Back in 1970, a deer hunter roaming the scrappy mountains of southwest Texas killed America's last Mexican gray wolf. Ranchers likely cheered, as did federal gunslingers laboring under archaic predator control laws. Still, within a mere six years, the wolves would land on the federal list of endangered species. And soon after, five remaining grays from Mexico were trundled into the United States.
A slow, contentious recovery process had begun.
Today, up to 50 Mexican gray wolves are thought to rove the remote mountains of eastern Arizona and western New Mexico. But the very law that rescued them from oblivion is now in the crosshairs of right-wing Republicans, at least one Democratic straggler and a profoundly anti-environmental White House. As a result, more than three decades after it was established with sweeping bipartisan support, the Endangered Species Act is facing an unprecedented wave of legislative and inter-agency assaults.
Various measures aiming to gut the law have been introduced by Democratic Rep. Dennis Cardoza of California and by Arizona Rep. Jeff Flake, a Republican representing the conservative eastern fringes of metro Phoenix. But the ESA's largest threat has come from Rep. Richard Pombo, whose district lies near California's heavily agricultural Central Valley region. A zealous property-rights crusader who now chairs the House Committee on Resources, Pombo is drafting legislation to diminish the ESA's critical habitat protections.
To Congressman Raúl Grijalva, it's a perfect political storm. The ESA "has always been a bane to the extreme right wing," says the Democrat who represents Southern Arizona. "Unfortunately, that hard-right leadership, including Chairman Pombo, sees the Endangered Species Act as the top target in their environmental agenda."
But to Brian Kennedy, a spokesman for Rep. Pombo, the current flurry simply reveals that the ESA isn't working. U.S. Fish and Wildlife Service data shows that "a number of species currently on the (endangered) list are believed to be extinct," he says. "Somewhere in the neighborhood of 60 percent of the listed species are classified by the Fish and Wildlife Service either as in decline or in an unknown status."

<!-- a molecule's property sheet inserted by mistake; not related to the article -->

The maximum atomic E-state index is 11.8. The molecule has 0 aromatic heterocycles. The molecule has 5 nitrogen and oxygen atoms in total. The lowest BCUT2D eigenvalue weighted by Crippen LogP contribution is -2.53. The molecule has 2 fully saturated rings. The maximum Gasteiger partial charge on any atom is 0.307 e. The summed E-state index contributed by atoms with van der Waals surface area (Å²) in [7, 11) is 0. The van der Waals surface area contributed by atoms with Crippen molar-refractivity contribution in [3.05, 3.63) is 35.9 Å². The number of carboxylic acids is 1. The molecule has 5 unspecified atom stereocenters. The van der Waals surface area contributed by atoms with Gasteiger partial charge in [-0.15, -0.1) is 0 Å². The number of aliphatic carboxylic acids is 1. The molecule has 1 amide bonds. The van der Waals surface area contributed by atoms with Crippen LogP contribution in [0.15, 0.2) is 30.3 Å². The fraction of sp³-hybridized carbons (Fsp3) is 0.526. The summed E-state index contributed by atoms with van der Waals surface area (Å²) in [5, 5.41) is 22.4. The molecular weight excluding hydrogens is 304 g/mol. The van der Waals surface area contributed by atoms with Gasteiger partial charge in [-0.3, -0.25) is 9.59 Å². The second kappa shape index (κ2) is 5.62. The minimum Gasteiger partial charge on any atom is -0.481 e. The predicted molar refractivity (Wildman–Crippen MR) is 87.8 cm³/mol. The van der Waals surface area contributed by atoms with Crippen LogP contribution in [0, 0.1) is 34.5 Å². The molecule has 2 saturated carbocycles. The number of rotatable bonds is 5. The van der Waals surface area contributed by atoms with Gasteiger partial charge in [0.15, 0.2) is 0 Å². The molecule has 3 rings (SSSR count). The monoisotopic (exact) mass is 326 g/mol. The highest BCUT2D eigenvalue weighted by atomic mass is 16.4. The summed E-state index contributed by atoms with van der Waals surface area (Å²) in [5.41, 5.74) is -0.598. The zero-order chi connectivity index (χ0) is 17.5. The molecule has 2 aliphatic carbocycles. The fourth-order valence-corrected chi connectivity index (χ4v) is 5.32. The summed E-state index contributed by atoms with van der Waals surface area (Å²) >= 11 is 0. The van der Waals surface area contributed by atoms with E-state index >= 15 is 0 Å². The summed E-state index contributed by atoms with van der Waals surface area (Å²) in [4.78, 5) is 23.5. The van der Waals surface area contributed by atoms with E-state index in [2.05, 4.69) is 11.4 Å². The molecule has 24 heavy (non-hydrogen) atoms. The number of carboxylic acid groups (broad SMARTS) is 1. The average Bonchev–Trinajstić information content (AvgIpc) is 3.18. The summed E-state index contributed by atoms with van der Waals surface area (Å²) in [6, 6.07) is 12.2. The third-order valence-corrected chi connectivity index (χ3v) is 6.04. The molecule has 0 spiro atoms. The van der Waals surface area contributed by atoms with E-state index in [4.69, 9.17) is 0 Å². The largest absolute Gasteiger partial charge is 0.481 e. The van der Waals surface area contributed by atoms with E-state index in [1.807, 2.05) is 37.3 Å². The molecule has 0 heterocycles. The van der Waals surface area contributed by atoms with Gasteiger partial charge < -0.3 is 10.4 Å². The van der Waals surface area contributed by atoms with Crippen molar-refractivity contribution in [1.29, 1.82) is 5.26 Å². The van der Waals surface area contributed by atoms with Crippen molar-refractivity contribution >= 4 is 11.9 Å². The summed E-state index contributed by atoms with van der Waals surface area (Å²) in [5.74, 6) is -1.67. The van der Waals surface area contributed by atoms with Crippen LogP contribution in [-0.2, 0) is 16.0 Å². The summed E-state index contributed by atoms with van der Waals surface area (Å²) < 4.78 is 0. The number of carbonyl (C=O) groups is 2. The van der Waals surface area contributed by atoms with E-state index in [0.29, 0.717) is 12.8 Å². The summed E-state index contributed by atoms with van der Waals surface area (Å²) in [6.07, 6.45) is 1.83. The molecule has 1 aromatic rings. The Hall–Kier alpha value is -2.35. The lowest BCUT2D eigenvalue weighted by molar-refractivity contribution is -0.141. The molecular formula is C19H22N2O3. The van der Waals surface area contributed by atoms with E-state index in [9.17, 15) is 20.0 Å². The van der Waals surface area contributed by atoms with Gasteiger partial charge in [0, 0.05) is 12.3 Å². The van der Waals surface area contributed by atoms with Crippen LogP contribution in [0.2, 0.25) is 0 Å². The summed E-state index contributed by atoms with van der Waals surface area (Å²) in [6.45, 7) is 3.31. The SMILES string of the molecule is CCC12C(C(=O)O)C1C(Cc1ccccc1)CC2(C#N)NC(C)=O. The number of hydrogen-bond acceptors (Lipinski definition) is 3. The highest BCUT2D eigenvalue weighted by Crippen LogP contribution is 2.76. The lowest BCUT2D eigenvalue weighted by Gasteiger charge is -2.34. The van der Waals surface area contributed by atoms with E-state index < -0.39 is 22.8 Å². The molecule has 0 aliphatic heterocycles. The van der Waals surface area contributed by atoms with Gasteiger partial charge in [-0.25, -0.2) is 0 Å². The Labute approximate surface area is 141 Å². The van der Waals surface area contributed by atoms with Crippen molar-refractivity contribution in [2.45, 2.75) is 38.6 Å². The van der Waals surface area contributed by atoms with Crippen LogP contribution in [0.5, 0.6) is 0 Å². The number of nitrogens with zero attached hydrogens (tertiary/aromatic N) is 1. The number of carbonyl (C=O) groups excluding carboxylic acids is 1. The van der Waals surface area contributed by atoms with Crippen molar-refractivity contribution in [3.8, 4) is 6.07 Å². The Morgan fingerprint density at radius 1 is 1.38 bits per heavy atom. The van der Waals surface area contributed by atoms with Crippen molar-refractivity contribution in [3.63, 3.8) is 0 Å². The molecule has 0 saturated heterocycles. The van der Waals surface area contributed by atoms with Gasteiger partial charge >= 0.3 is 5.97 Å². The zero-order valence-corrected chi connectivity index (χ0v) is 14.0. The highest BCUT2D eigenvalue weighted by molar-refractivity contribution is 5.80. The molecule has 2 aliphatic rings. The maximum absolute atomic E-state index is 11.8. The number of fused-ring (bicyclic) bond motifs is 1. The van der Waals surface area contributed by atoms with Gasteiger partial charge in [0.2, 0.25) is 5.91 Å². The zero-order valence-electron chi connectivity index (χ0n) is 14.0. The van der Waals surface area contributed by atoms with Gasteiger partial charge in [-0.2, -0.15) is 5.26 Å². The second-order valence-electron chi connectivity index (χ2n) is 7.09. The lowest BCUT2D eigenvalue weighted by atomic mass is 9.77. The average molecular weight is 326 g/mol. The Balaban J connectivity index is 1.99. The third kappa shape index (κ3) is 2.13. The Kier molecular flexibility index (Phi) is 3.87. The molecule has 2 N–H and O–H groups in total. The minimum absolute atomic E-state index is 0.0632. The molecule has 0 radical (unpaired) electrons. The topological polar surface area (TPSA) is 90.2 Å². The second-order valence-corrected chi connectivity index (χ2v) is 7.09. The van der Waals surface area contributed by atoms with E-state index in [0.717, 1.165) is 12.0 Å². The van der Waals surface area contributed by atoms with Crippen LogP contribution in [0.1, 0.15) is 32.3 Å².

Attempts to verify those claims with FWS officials by press time were unsuccessful. However, the agency's "Endangered Species Recovery Program" Web page paints a far different picture. "Of all the species listed between 1968 and 2000," it says, "only 7--or less than 1 percent--have been recognized as extinct, and subsequently removed from the list. The fact that almost 99 percent of listed species have not been lost speaks to the success of the ESA as a mechanism for conservation of species that are at risk of extinction."
Indeed, most federal programs with those kinds of numbers would be considered stunning successes. Even here in Arizona, no less than 70 species--from the border jaguar to the pygmy owl--enjoy legal sanctuary under the act. Still, assaults on the law have only grown. Nor are they limited to Congress: According to a recent survey conducted by the Union of Concerned Scientists and Public Employees for Environmental Responsibility, 44 percent of agency staffers working with endangered species report having "been directed, for non-scientific reasons, to refrain from making jeopardy or other findings that are protective of species."
Grijalva is ranking Democrat on the Energy and Mineral Resources Subcommittee of the House Committee on Resources, where he's witnessing "an orchestrated effort" to weaken or eliminate the act. "Every hearing we've been having has to do with the Endangered Species Act, how it's hurting oil production, keeping us from getting oil shale in Colorado, how it's keeping us from exploring public lands," he says. "Other committees are having similar meetings."